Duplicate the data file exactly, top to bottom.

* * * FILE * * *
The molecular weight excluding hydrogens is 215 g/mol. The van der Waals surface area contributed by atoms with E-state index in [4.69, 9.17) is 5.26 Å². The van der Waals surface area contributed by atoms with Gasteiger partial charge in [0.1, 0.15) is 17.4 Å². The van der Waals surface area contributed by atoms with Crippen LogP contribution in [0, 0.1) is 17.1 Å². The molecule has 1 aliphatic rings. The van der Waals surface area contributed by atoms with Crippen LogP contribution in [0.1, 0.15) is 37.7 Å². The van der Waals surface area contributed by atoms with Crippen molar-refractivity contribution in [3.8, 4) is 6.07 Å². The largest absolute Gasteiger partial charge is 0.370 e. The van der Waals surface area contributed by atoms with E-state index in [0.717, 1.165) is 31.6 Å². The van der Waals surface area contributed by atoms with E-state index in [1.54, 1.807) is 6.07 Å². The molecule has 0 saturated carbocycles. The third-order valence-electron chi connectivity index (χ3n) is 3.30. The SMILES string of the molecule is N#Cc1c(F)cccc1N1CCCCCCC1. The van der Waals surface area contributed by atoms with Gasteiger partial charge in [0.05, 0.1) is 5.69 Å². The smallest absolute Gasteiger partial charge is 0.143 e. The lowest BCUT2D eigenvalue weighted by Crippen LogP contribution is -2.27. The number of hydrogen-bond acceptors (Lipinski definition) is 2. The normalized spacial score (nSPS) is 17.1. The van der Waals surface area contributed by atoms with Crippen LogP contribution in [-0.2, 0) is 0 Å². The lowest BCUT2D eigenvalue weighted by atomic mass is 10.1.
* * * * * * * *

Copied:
The molecular weight excluding hydrogens is 215 g/mol. The van der Waals surface area contributed by atoms with E-state index in [4.69, 9.17) is 5.26 Å². The van der Waals surface area contributed by atoms with Gasteiger partial charge in [0.1, 0.15) is 17.4 Å². The van der Waals surface area contributed by atoms with Crippen LogP contribution in [0, 0.1) is 17.1 Å². The molecule has 1 aliphatic rings. The van der Waals surface area contributed by atoms with Crippen LogP contribution in [0.1, 0.15) is 37.7 Å². The van der Waals surface area contributed by atoms with Crippen molar-refractivity contribution in [3.8, 4) is 6.07 Å². The largest absolute Gasteiger partial charge is 0.370 e. The van der Waals surface area contributed by atoms with E-state index in [0.717, 1.165) is 31.6 Å². The van der Waals surface area contributed by atoms with E-state index in [1.54, 1.807) is 6.07 Å². The molecule has 0 saturated carbocycles. The third-order valence-electron chi connectivity index (χ3n) is 3.30. The SMILES string of the molecule is N#Cc1c(F)cccc1N1CCCCCCC1. The van der Waals surface area contributed by atoms with Gasteiger partial charge in [0.05, 0.1) is 5.69 Å². The smallest absolute Gasteiger partial charge is 0.143 e. The lowest BCUT2D eigenvalue weighted by Crippen LogP contribution is -2.27. The number of hydrogen-bond acceptors (Lipinski definition) is 2. The normalized spacial score (nSPS) is 17.1. The van der Waals surface area contributed by atoms with Crippen LogP contribution in [-0.2, 0) is 0 Å². The lowest BCUT2D eigenvalue weighted by atomic mass is 10.1.